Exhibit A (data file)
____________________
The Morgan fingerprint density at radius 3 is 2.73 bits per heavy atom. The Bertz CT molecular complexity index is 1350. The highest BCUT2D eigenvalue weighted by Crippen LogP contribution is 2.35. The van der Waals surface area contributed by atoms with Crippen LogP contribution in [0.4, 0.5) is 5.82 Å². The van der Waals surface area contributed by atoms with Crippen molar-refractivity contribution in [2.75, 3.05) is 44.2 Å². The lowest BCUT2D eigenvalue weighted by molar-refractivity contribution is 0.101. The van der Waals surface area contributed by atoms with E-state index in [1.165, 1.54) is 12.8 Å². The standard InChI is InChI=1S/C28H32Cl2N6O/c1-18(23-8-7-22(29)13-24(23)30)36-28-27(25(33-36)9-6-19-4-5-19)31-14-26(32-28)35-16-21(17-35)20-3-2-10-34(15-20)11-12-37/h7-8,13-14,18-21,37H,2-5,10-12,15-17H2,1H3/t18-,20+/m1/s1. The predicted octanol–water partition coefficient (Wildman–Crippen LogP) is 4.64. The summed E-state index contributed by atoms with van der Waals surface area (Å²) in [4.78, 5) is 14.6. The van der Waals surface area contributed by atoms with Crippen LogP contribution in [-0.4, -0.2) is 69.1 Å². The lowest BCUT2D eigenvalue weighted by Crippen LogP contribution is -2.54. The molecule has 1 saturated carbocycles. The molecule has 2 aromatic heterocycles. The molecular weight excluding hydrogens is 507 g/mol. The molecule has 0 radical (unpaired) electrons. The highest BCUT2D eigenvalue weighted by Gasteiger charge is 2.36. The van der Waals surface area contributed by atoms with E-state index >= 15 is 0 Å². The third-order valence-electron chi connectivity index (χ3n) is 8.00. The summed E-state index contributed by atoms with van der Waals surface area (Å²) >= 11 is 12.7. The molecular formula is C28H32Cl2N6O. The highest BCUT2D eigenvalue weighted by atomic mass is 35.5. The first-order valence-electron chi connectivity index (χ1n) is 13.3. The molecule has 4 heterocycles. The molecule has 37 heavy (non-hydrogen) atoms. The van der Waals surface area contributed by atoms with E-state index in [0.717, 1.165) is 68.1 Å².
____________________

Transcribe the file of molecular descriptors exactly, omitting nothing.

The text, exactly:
The Morgan fingerprint density at radius 3 is 2.73 bits per heavy atom. The Bertz CT molecular complexity index is 1350. The highest BCUT2D eigenvalue weighted by Crippen LogP contribution is 2.35. The van der Waals surface area contributed by atoms with Crippen LogP contribution in [0.4, 0.5) is 5.82 Å². The van der Waals surface area contributed by atoms with Crippen molar-refractivity contribution in [2.75, 3.05) is 44.2 Å². The lowest BCUT2D eigenvalue weighted by molar-refractivity contribution is 0.101. The van der Waals surface area contributed by atoms with E-state index in [1.165, 1.54) is 12.8 Å². The standard InChI is InChI=1S/C28H32Cl2N6O/c1-18(23-8-7-22(29)13-24(23)30)36-28-27(25(33-36)9-6-19-4-5-19)31-14-26(32-28)35-16-21(17-35)20-3-2-10-34(15-20)11-12-37/h7-8,13-14,18-21,37H,2-5,10-12,15-17H2,1H3/t18-,20+/m1/s1. The predicted octanol–water partition coefficient (Wildman–Crippen LogP) is 4.64. The summed E-state index contributed by atoms with van der Waals surface area (Å²) in [4.78, 5) is 14.6. The van der Waals surface area contributed by atoms with Crippen LogP contribution in [-0.4, -0.2) is 69.1 Å². The lowest BCUT2D eigenvalue weighted by Crippen LogP contribution is -2.54. The molecule has 1 saturated carbocycles. The molecule has 2 aromatic heterocycles. The molecular weight excluding hydrogens is 507 g/mol. The molecule has 0 radical (unpaired) electrons. The highest BCUT2D eigenvalue weighted by Gasteiger charge is 2.36. The van der Waals surface area contributed by atoms with E-state index >= 15 is 0 Å². The third-order valence-electron chi connectivity index (χ3n) is 8.00. The summed E-state index contributed by atoms with van der Waals surface area (Å²) >= 11 is 12.7. The molecular formula is C28H32Cl2N6O. The highest BCUT2D eigenvalue weighted by atomic mass is 35.5. The first-order valence-electron chi connectivity index (χ1n) is 13.3. The molecule has 4 heterocycles. The molecule has 37 heavy (non-hydrogen) atoms. The van der Waals surface area contributed by atoms with E-state index in [0.717, 1.165) is 68.1 Å².